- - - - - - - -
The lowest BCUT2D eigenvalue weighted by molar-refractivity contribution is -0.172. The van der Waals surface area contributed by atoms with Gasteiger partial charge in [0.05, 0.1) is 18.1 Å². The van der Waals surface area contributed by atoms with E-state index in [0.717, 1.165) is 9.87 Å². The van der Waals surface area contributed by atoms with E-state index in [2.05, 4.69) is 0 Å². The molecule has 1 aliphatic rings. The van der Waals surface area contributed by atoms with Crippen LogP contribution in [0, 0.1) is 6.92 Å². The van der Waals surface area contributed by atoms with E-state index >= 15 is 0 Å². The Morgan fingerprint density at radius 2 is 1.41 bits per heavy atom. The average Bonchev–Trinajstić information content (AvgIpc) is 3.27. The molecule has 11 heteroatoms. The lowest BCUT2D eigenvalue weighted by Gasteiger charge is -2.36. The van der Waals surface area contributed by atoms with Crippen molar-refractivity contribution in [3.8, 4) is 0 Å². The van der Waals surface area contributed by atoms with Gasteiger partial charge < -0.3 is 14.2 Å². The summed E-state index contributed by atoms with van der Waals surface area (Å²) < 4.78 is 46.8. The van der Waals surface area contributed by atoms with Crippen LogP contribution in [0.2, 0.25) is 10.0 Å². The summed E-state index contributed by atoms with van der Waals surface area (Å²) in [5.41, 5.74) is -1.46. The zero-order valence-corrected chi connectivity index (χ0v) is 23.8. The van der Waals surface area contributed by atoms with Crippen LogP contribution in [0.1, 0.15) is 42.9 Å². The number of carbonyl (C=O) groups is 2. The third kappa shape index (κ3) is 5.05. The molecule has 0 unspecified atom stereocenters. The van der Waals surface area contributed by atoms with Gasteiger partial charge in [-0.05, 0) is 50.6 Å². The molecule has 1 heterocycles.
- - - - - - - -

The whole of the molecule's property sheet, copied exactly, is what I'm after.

The lowest BCUT2D eigenvalue weighted by molar-refractivity contribution is -0.172. The van der Waals surface area contributed by atoms with Gasteiger partial charge in [0.05, 0.1) is 18.1 Å². The van der Waals surface area contributed by atoms with E-state index in [0.717, 1.165) is 9.87 Å². The van der Waals surface area contributed by atoms with E-state index in [2.05, 4.69) is 0 Å². The molecule has 1 aliphatic rings. The van der Waals surface area contributed by atoms with Crippen LogP contribution in [0, 0.1) is 6.92 Å². The van der Waals surface area contributed by atoms with E-state index >= 15 is 0 Å². The Morgan fingerprint density at radius 2 is 1.41 bits per heavy atom. The average Bonchev–Trinajstić information content (AvgIpc) is 3.27. The molecule has 11 heteroatoms. The lowest BCUT2D eigenvalue weighted by Gasteiger charge is -2.36. The van der Waals surface area contributed by atoms with Crippen molar-refractivity contribution in [3.8, 4) is 0 Å². The van der Waals surface area contributed by atoms with Gasteiger partial charge < -0.3 is 14.2 Å². The summed E-state index contributed by atoms with van der Waals surface area (Å²) < 4.78 is 46.8. The van der Waals surface area contributed by atoms with Crippen LogP contribution in [0.2, 0.25) is 10.0 Å². The summed E-state index contributed by atoms with van der Waals surface area (Å²) in [5.41, 5.74) is -1.46. The zero-order valence-corrected chi connectivity index (χ0v) is 23.8. The van der Waals surface area contributed by atoms with Crippen LogP contribution in [0.1, 0.15) is 42.9 Å². The number of carbonyl (C=O) groups is 2. The third kappa shape index (κ3) is 5.05. The molecule has 0 unspecified atom stereocenters. The van der Waals surface area contributed by atoms with Gasteiger partial charge in [-0.05, 0) is 50.6 Å². The molecule has 1 heterocycles.